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  70. stonetools says:

    (This, by the way, is why an economy constructed on purely Libertarian lines would rapidly collapse–very few people could take the risk of having children.)

    Did Ayn Rand have any children?

    Miss Rand and her husband, Frank O’Connor, chose not to have any children.

    LINK

    Its noteworthy that these cheerleaders of fertility, (Douthat/McArdle) have at most one child between them, after several years of marriage.

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  71. James Joyner says:

    @Rafer Janders: The “mania for moving into the suburbs” has at least three drivers, at least two of which are legitimate. First, there’s the sense that the cities simply aren’t “safe.” That’s probably not true, especially when one factors in the additional risk of dying in a car crash imposed by suburban living. Second, suburban schools tend to be radically better than their urban counterparts. Third, unless you’re fabulously wealthy, it’s simply difficult to afford a large enough living space to raise a family in our major cities.

    @stonetools: McArdle simply acknowledges that a declining birthrate is a problem; she doesn’t seem to propose making women have kids as a solution. Douthat acknowledges some of the issues you raise; he just dismisses them as “decadence.”

    @stonetools: Douthat’s second child is on the way. McArdle hasn’t been married very long; I have no idea what her intentions are vis-a-vis kids.

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  72. grumpy realist says:

    P.S. Every now and then in Japan we get some typical LDP politician harrumphing over how Japanese wimmenz ain’t having enough baybeez—screed ignored by Japanese women, who then promptly vote against said politician in the next election.

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  73. Andre Kenji says:

    Just two points:

    1-) That´s a global trend. Even many Muslims countries now have Birth Rates bellow the level of replacement. In part i´ts related to Urbanization, because in agricultural environments Children are an asset, not a potential liability.

    2-) I blame Social Conservatives. While they were occupied with Gay Marriage and “Intelligent Design” organizations like the Ford Foundation were pushing aggressive birth Control policies all over the world. If Social Conservatives were worried with Birth Rates and policies that could help couples with children instead of what two men do behind close doors that would not be happening.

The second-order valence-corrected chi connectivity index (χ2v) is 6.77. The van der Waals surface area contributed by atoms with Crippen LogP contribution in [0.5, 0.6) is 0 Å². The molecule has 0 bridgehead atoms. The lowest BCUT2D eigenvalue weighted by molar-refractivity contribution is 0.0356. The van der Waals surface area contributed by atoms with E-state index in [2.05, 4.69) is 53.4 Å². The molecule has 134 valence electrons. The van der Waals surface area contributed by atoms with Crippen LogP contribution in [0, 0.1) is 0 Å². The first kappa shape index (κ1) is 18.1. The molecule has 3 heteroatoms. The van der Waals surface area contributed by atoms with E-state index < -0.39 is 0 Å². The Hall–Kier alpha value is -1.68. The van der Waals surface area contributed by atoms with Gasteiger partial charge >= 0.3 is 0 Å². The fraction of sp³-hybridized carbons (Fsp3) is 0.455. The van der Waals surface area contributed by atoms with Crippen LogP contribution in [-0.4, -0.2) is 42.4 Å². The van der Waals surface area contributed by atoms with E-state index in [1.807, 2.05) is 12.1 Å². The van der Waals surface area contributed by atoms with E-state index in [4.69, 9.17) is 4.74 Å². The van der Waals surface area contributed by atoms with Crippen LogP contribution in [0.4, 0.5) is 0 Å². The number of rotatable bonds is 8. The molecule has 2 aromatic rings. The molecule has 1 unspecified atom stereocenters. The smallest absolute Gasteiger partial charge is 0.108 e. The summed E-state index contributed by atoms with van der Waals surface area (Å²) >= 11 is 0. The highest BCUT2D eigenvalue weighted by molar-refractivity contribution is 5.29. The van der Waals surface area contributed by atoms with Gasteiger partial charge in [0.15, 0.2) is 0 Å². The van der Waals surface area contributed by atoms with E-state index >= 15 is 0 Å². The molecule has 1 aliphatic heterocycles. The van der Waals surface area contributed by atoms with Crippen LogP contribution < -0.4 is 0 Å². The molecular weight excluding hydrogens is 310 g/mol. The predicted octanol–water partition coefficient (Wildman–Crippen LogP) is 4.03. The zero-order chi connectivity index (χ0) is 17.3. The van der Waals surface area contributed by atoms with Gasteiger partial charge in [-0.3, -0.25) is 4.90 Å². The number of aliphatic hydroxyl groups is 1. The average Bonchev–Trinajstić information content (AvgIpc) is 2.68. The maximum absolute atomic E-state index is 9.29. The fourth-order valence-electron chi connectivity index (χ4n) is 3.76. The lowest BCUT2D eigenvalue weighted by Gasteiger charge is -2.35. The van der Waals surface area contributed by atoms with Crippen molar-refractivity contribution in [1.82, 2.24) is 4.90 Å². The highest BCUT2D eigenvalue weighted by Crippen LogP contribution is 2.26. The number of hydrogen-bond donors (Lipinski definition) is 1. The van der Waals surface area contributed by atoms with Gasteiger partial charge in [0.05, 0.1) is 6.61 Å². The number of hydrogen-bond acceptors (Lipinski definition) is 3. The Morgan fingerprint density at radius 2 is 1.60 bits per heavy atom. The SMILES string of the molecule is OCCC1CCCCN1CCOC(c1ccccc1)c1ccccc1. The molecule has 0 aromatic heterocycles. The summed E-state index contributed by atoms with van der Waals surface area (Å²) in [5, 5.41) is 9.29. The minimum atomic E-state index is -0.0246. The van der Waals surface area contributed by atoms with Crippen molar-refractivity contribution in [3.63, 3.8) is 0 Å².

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  74. Scott O says:

    @Chris:

    The ones who it is “profitable” to have more kids is the single mom who is living off government assistance. (See who has more disposable income in today’s America

    I have good news for you. Single dads also qualify. Adopt 3 kids and you too can start living the life of leisure.

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  75. BaritoneWoman says:

    Douchhat’s concerns are at least 20 years too late.

    Back then, conservatives tried to pressure career women out of the workforce so that they would stay home and raise children.

    Well, that has backfired big time. Not only have women not left their jobs, they have stopped having children.

    The situation was spelled out way back in June 2001 in The Washington Monthly:
    http://www.washingtonmonthly.com/features/2001/0106.mencimer.html

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  76. Rafer Janders says:

    @James Joyner:

    Third, unless you’re fabulously wealthy, it’s simply difficult to afford a large enough living space to raise a family in our major cities.

    This is somewhat disproven by the fact that tens of millions of parents do indeed manage to raise their families in our major cities. Median household income in NYC, for example, is about $55,000-$60,000/year, so most are not fabulously wealthy. And yet they all find apartments and houses that are large enough to raise families.

    The question is, large enough for what? Large enough to have a big lawn and media room and separate bedroom for everyone? Well, no. But you don’t need any of that.

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  77. stonetools says:

    @Scott O:

    Chris shows that conservatives really have no sensible policy to offer. They would be overwhelmingly concerned that “those people” would take advantage of any government program to have children at their expense.

    The conservative policy appears to be to deny women access to family planning . THAT’S their way of raising the birth rate.

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  78. rudderpedals says: